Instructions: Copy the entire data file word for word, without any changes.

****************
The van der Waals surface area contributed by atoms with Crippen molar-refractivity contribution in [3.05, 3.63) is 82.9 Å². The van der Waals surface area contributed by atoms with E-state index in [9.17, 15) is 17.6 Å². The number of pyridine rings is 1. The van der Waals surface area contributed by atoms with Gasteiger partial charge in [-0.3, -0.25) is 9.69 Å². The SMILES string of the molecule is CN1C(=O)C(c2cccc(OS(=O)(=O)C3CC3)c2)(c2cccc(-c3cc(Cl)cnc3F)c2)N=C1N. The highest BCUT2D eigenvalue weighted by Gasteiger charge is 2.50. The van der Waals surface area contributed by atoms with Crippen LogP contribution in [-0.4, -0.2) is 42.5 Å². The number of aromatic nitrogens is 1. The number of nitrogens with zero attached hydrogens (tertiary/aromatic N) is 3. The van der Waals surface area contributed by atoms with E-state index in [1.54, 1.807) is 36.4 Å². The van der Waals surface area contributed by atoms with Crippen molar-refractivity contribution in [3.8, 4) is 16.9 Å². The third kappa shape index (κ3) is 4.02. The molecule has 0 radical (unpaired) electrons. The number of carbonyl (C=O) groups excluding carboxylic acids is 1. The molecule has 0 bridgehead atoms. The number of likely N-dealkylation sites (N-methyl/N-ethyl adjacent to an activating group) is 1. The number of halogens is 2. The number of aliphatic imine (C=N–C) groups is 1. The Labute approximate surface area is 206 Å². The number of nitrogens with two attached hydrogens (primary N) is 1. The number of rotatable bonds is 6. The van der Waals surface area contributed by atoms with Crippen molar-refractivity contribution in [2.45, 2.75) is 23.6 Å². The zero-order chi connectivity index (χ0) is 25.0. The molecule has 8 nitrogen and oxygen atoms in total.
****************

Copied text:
The van der Waals surface area contributed by atoms with Crippen molar-refractivity contribution in [3.05, 3.63) is 82.9 Å². The van der Waals surface area contributed by atoms with E-state index in [9.17, 15) is 17.6 Å². The number of pyridine rings is 1. The van der Waals surface area contributed by atoms with Gasteiger partial charge in [-0.3, -0.25) is 9.69 Å². The SMILES string of the molecule is CN1C(=O)C(c2cccc(OS(=O)(=O)C3CC3)c2)(c2cccc(-c3cc(Cl)cnc3F)c2)N=C1N. The highest BCUT2D eigenvalue weighted by Gasteiger charge is 2.50. The van der Waals surface area contributed by atoms with Crippen LogP contribution in [-0.4, -0.2) is 42.5 Å². The number of aromatic nitrogens is 1. The number of nitrogens with zero attached hydrogens (tertiary/aromatic N) is 3. The van der Waals surface area contributed by atoms with E-state index in [1.54, 1.807) is 36.4 Å². The van der Waals surface area contributed by atoms with Crippen molar-refractivity contribution in [3.8, 4) is 16.9 Å². The third kappa shape index (κ3) is 4.02. The molecule has 0 radical (unpaired) electrons. The number of carbonyl (C=O) groups excluding carboxylic acids is 1. The molecule has 0 bridgehead atoms. The number of likely N-dealkylation sites (N-methyl/N-ethyl adjacent to an activating group) is 1. The number of halogens is 2. The number of aliphatic imine (C=N–C) groups is 1. The Labute approximate surface area is 206 Å². The number of nitrogens with two attached hydrogens (primary N) is 1. The number of rotatable bonds is 6. The van der Waals surface area contributed by atoms with Crippen molar-refractivity contribution in [2.45, 2.75) is 23.6 Å². The zero-order chi connectivity index (χ0) is 25.0. The molecule has 8 nitrogen and oxygen atoms in total.